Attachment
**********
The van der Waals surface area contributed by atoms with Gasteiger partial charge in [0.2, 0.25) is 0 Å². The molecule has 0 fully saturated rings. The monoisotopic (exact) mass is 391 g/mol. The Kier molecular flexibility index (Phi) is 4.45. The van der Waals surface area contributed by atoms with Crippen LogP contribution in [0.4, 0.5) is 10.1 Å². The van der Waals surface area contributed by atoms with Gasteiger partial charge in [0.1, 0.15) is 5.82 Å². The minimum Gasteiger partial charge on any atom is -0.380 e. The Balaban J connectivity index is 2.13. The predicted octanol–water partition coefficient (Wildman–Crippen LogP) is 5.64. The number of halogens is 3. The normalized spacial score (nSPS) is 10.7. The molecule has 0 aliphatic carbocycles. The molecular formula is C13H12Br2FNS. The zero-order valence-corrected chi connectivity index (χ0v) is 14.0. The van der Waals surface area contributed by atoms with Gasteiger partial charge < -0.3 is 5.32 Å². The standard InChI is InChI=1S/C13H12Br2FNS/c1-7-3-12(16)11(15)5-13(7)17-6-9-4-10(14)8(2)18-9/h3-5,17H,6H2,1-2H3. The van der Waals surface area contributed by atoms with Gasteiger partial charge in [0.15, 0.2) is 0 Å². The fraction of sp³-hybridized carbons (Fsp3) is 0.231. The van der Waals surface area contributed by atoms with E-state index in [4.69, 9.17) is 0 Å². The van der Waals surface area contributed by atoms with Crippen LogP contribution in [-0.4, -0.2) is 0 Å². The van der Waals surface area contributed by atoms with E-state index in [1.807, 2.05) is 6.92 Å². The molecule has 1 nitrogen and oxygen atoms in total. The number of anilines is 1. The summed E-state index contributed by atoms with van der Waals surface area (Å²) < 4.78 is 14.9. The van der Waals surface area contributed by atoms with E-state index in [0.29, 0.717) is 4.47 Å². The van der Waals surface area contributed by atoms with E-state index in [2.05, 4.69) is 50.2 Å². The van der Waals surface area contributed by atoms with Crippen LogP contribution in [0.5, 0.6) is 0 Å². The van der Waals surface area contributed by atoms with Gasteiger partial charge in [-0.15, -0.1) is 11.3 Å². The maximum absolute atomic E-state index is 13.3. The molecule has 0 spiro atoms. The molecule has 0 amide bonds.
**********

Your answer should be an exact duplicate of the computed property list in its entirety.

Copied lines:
The van der Waals surface area contributed by atoms with Gasteiger partial charge in [0.2, 0.25) is 0 Å². The molecule has 0 fully saturated rings. The monoisotopic (exact) mass is 391 g/mol. The Kier molecular flexibility index (Phi) is 4.45. The van der Waals surface area contributed by atoms with Crippen LogP contribution in [0.4, 0.5) is 10.1 Å². The van der Waals surface area contributed by atoms with Gasteiger partial charge in [0.1, 0.15) is 5.82 Å². The minimum Gasteiger partial charge on any atom is -0.380 e. The Balaban J connectivity index is 2.13. The predicted octanol–water partition coefficient (Wildman–Crippen LogP) is 5.64. The number of halogens is 3. The normalized spacial score (nSPS) is 10.7. The molecule has 0 aliphatic carbocycles. The molecular formula is C13H12Br2FNS. The zero-order valence-corrected chi connectivity index (χ0v) is 14.0. The van der Waals surface area contributed by atoms with Gasteiger partial charge < -0.3 is 5.32 Å². The standard InChI is InChI=1S/C13H12Br2FNS/c1-7-3-12(16)11(15)5-13(7)17-6-9-4-10(14)8(2)18-9/h3-5,17H,6H2,1-2H3. The van der Waals surface area contributed by atoms with Gasteiger partial charge in [0.15, 0.2) is 0 Å². The fraction of sp³-hybridized carbons (Fsp3) is 0.231. The van der Waals surface area contributed by atoms with E-state index in [4.69, 9.17) is 0 Å². The van der Waals surface area contributed by atoms with Crippen LogP contribution in [-0.4, -0.2) is 0 Å². The van der Waals surface area contributed by atoms with E-state index in [1.807, 2.05) is 6.92 Å². The molecule has 1 nitrogen and oxygen atoms in total. The number of anilines is 1. The summed E-state index contributed by atoms with van der Waals surface area (Å²) < 4.78 is 14.9. The van der Waals surface area contributed by atoms with E-state index in [0.29, 0.717) is 4.47 Å². The van der Waals surface area contributed by atoms with E-state index in [2.05, 4.69) is 50.2 Å². The van der Waals surface area contributed by atoms with Crippen LogP contribution in [0.5, 0.6) is 0 Å². The van der Waals surface area contributed by atoms with Gasteiger partial charge in [-0.15, -0.1) is 11.3 Å². The maximum absolute atomic E-state index is 13.3. The molecule has 0 spiro atoms. The molecule has 0 amide bonds.